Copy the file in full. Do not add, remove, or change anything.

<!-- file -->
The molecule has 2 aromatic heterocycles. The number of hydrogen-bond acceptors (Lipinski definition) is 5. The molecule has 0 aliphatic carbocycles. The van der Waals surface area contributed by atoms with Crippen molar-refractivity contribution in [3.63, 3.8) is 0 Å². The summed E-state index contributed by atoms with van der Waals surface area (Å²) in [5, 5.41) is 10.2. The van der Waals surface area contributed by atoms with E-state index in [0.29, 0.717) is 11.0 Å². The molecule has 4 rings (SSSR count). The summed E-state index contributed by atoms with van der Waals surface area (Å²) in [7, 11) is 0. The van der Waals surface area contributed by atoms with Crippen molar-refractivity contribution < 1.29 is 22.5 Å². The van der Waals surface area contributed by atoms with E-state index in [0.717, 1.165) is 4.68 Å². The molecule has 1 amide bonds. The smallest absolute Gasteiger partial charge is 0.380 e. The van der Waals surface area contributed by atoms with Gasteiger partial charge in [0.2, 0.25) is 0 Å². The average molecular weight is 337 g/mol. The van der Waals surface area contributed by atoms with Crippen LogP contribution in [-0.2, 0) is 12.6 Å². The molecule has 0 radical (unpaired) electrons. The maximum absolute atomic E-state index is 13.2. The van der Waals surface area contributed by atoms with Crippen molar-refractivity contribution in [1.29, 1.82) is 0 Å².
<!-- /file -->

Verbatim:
The molecule has 2 aromatic heterocycles. The number of hydrogen-bond acceptors (Lipinski definition) is 5. The molecule has 0 aliphatic carbocycles. The van der Waals surface area contributed by atoms with Crippen molar-refractivity contribution in [3.63, 3.8) is 0 Å². The summed E-state index contributed by atoms with van der Waals surface area (Å²) in [5, 5.41) is 10.2. The van der Waals surface area contributed by atoms with E-state index in [0.29, 0.717) is 11.0 Å². The molecule has 4 rings (SSSR count). The summed E-state index contributed by atoms with van der Waals surface area (Å²) in [7, 11) is 0. The van der Waals surface area contributed by atoms with Crippen molar-refractivity contribution < 1.29 is 22.5 Å². The van der Waals surface area contributed by atoms with E-state index in [0.717, 1.165) is 4.68 Å². The molecule has 1 amide bonds. The smallest absolute Gasteiger partial charge is 0.380 e. The van der Waals surface area contributed by atoms with Gasteiger partial charge in [0.2, 0.25) is 0 Å². The average molecular weight is 337 g/mol. The van der Waals surface area contributed by atoms with Crippen LogP contribution in [-0.2, 0) is 12.6 Å². The molecule has 0 radical (unpaired) electrons. The maximum absolute atomic E-state index is 13.2. The van der Waals surface area contributed by atoms with Crippen molar-refractivity contribution in [1.29, 1.82) is 0 Å².